(7) Steve Bartkowski
Not much Cal footage (by not much I mean none) of Bartkowski on the internet, so we'll relive his most famous NFL play.
Steve Bartkowski Hail Mary To Billy Johnson Against The 49ers [11-20-83] (via GeorgiaSportsMoments)
As for his time at Cal, Tightwad Hill recapped his storybook season.
There's no harder player to rate than #17 on our 50 Greatest countdown. Steve Bartkowski is, of course, the only Golden Bear to be picked #1 in the NFL draft. No quarterback in the school's history possessed the arm strength of #10, who was reported by assistant coach Paul Hackett to have thrown a football 100 yards in the air at practices. Few if any players matched his overall athletic ability; Bartkowski was also a magnificent baseball player who made All-America as a 1st baseman in 1973.
In his senior year of 1974, Bartkowski put it all together once he got to work with Hackett, a punchline of a head coach who was nevertheless a gifted tutor of quarterbacks. He convinced Bartkowski to trade velocity for accuracy, and the results were spectacular. Despite playing through the pain of a separated shoulder, Bart led the nation with 2,580 yards passing and earned consensus All-America honors for the 7-3-1 Bears. He topped the 300 yard mark four times (Washington, WSU, UCLA, Stanford); each of those efforts came after the shoulder injury, suffered in a 31-14 upset win over #14 Illinois in Champaign. Bartkowski finished 10th in voting for the Heisman that year, and would almost surely have ranked higher had he received even a modest amount of pre-season hype.
(10) Bruce Snyder
1990 Cal Football Highlights Part A (via PRD74)
From the incredible 2011 Profile Ohio Bear put together:
In December of 1986, Cal Athletic Director David Maggard hired then-Los Angeles Rams assistant coach Bruce Snyder to take over as head football coach after the largely unsuccessful tenure of Joe Kapp. Prior to accepting the Cal job, Coach Snyder had modest experience as a head coach: he had spent 1976 to 1982 as the head coach at Utah State, where he had rebuilt a program that had been down and out. Perhaps it was his experience at rebuilding that made Snyder a good fit for the Cal job: after a disastrous 2-9 season in 1986, to say that the Cal football program needed a rebuild was an understatement.
Through five seasons, Snyder compiled a 29-24-4 record at Cal and was the first coach to lead the Bears to two bowl wins. Unfortunately, and to the universal dismay of Cal fans, the epic 1991 season was Snyder's last as Cal head coach. Arizona State, which had fired Larry Marmie after the season, lured Snyder away with a lucrative contract offer after the Citrus Bowl. New Cal athletic director Bob Bockrath, who assumed his duties just a few months before the Citrus Bowl triumph, is generally regarded by Cal fans as having done too little to retain Coach Snyder. In 2004, in an interview with the San Francisco Chronicle, Snyder still felt regret about how his Cal tenure ended after having reached what was, at the time, the highest point of his head coaching career.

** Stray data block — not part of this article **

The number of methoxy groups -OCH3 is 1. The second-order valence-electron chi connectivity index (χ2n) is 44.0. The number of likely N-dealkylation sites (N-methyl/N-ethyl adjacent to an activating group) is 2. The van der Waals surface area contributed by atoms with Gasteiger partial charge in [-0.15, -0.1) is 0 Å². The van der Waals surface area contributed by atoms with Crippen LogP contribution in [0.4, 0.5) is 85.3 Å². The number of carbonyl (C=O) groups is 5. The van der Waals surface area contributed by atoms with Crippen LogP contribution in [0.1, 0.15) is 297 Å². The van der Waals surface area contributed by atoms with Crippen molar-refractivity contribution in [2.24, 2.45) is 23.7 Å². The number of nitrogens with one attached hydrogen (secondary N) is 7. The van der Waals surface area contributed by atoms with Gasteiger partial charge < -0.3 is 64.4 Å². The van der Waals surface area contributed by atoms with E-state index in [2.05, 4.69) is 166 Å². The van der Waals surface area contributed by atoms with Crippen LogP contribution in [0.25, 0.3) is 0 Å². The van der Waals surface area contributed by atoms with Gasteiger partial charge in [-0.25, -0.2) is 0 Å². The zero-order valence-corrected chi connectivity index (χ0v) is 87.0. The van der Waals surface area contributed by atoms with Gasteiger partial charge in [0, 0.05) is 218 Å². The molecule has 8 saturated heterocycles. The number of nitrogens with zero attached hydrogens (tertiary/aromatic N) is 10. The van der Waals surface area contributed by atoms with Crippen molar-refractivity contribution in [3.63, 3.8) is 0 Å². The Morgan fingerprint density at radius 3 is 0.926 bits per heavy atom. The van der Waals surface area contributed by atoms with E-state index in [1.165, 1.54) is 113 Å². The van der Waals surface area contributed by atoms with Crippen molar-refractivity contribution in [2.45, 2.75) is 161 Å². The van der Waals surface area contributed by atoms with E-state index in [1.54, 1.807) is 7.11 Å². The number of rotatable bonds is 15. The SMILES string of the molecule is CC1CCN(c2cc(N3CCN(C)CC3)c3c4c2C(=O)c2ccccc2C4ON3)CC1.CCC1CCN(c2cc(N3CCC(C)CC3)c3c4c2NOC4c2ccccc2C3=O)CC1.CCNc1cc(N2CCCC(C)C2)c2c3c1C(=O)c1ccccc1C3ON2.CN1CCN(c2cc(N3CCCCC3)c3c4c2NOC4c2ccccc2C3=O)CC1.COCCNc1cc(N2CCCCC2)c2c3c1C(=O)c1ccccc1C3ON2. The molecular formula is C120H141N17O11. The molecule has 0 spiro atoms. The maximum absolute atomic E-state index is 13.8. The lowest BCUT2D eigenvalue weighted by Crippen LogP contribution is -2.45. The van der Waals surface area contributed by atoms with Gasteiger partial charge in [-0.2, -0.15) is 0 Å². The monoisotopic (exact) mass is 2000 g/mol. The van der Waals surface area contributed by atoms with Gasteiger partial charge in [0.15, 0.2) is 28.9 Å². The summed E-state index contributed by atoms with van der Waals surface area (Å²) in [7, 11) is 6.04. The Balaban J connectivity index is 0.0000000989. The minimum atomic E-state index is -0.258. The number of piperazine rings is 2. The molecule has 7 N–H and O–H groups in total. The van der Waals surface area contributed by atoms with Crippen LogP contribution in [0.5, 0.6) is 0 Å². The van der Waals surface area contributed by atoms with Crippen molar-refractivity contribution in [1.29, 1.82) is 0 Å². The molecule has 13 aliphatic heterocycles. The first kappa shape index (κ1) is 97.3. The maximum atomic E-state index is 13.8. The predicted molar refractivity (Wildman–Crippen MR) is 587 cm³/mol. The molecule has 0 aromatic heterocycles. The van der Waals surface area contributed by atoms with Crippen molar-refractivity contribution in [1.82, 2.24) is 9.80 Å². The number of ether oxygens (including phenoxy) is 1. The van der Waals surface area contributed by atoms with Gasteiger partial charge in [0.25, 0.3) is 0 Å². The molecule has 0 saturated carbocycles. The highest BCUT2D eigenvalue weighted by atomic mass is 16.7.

The relatively short five-year tenure of Snyder as Cal coach does not, however, diminish his legacy as one of Cal's best coaches of all time. Indeed, the fact that five Cal Athletic Hall-of-Famers played for him (MIke Pawlawski, Sean Dawkins, Russell White, Troy Auzenne, David Ortega) is a testament to his coaching as well as to the players' ability. Coach Snyder's greatness is further illustrated by the way he and his staff had a knack for finding the diamonds in the rough when it came to recruiting. The most striking example was Pawlawski, who was not recruited heavily as a quarterback coming out of Troy High School in Yorba Linda, Calif. Pawlawski played only one season as a high school quarterback and put up modest numbers in that year; yet, Snyder and his staff saw something in Pawlawski that led them to offer him a scholarship. One publication called Pawlawski the "worst recruit in the Pac-10" in 1987; Pawlawski had the last laugh as a senior in 1991, when he was the Pac-10 co-offensive player of the year for a team that finished in the top 10 in the national polls.
Coach Snyder would go on to have a 9-year run at Arizona State, where he went 58-45 with four bowl appearances (one bowl win) as coach of the Sun Devils. Most notably, Snyder's 1996 ASU team went undefeated in the regular season and were within just a few seconds of a national championship before falling 20-17 to Ohio State on a late touchdown in the Rose Bowl. Snyder was the 1996 Pac-10 Coach of the Year and won several national coach of the year honors that year. To add insult to the injury of losing him to a conference rival, Snyder's teams went 7-2 against Cal.